I was introduced to Termokiss earlier this year by a friend who told me this social center was a place to be active, volunteer for different causes, create art, share ideas, and participate with a group of young people who are open, welcoming, and motivated for change. Before, I had never heard of it or anything else similar, so it was exciting to think what it could turn out like.
On my first visit I was taken on a tour of the premises. Cheerfully, they introduced me to their core activities and the space they use that seemed to have a life of their own — a unique Termokiss ecosystem.
The garden, small but impressive, built with the help of the woodwork workshop; then the second floor platform, which is still being developed and has come a long way in since the beginning of July when I joined, with its workspace and the many books those particularly grabbed my attention; the inside, which constantly changes and evolves and may look disordered to some; and the attention-grabbing art on the walls, the table tennis table, even the many stray dogs, who have made Termokiss their home.
Immediately, my tour guide — perhaps more excited than me — was receptive to some of my ideas I had for new clubs and activities. But before doing my own thing and bringing changes, I felt a responsibility to first contribute and volunteer; leaving my mark on the center before starting projects that would take time and attention from others.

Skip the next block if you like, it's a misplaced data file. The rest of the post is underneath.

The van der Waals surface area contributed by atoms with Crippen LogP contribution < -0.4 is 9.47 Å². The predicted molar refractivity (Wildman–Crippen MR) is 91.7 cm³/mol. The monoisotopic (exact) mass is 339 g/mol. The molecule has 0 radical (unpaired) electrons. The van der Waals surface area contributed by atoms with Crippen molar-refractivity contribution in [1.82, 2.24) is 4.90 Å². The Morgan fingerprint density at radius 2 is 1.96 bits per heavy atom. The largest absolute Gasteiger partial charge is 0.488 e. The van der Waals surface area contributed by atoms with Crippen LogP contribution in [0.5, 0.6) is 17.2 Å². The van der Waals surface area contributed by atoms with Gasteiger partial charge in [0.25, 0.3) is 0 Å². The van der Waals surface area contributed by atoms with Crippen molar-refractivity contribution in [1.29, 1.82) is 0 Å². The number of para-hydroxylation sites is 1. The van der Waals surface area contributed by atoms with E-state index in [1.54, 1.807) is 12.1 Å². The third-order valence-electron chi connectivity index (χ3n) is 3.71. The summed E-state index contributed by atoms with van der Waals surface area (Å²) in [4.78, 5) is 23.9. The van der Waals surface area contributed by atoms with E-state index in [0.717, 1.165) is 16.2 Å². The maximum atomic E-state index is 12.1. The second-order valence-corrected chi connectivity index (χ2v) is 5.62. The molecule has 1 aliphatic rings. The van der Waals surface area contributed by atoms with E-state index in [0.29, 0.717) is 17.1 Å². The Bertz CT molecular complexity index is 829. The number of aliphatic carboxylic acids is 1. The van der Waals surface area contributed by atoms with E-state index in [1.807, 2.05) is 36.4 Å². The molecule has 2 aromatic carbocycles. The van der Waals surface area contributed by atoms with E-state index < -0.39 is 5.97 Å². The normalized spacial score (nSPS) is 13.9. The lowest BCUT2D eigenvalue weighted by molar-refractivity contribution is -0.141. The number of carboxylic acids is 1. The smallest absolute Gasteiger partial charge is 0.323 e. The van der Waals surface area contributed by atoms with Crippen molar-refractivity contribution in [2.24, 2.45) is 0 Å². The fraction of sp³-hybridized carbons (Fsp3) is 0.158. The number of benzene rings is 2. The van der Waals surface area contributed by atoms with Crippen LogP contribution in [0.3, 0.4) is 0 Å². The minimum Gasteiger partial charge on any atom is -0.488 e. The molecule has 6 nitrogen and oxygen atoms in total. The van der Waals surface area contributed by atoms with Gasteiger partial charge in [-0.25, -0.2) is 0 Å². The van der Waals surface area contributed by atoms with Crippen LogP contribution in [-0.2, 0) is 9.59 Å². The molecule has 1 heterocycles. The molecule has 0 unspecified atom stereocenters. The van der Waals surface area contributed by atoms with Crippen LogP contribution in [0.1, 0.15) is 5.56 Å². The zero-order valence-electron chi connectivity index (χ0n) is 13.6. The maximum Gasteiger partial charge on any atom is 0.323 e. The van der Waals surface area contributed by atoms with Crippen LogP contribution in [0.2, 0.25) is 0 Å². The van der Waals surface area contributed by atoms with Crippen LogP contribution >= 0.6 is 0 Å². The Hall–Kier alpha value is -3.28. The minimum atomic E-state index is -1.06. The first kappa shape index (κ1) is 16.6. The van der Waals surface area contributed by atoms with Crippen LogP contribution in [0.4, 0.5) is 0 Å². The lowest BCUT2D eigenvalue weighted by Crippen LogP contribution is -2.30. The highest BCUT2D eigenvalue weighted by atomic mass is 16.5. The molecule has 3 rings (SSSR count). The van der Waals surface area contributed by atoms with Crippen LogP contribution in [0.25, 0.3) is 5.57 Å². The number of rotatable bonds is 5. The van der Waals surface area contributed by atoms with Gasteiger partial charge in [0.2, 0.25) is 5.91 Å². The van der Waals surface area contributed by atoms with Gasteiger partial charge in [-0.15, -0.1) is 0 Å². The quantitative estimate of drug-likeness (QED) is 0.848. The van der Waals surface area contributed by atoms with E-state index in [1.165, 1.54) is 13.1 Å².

First was the garden, something I had never done before, with its seemingly limitless potential and the infectious eagerness of the volunteers.
The “Termogarden,” as we call it, is a small space next to the building where we grow mostly vegetables and some spices. Tomatoes, cherry tomatoes, peppers, basil and other fresh vegetables are all grown in our garden, which is tended by tireless members of our community.
This has been going on for two years now, initially with four raised beds, to see if it could work. It has evolved slowly over time, with plenty of learning along the way.
The Termokiss food distribution initiative helps feed people in Prishtina for free with healthy homegrown vegetables. Qazim Gashi / K2.0.
In 2020 it has grown dramatically, with 10 raised beds in total. All of it in line with our research on gardening, which plants we can combine to achieve better symbiosis, and so on.
Many volunteers like me have shown interest in the club, helping with new ideas, and we have seen a number of younger people who are interested in learning about gardening. The lockdown period may well have had an impact in raising interest, with more people wanting to get in touch with themselves and nature through nurturing plants.
Lately, the garden has been flourishing, as more of us join in, and we are constantly learning new things.
Those same volunteers introduced me to another initiative, one that had been on pause for months, called “Bukë për Krejt” (Food for All), that seeks to at least alleviate some hardships that are present in our communities, by preparing healthy meals for the most vulnerable and sharing it with them.
It’s also a project that has allowed us to use our home grown produce as ingredients in the food we make. Obviously, we still need to buy the main products like rice or potatoes, whether we want to make risotto or soup, but for the vegetables we try to use mostly homegrown, without pesticides and chemicals, grown only with love, water, and pure nutrients from the soil.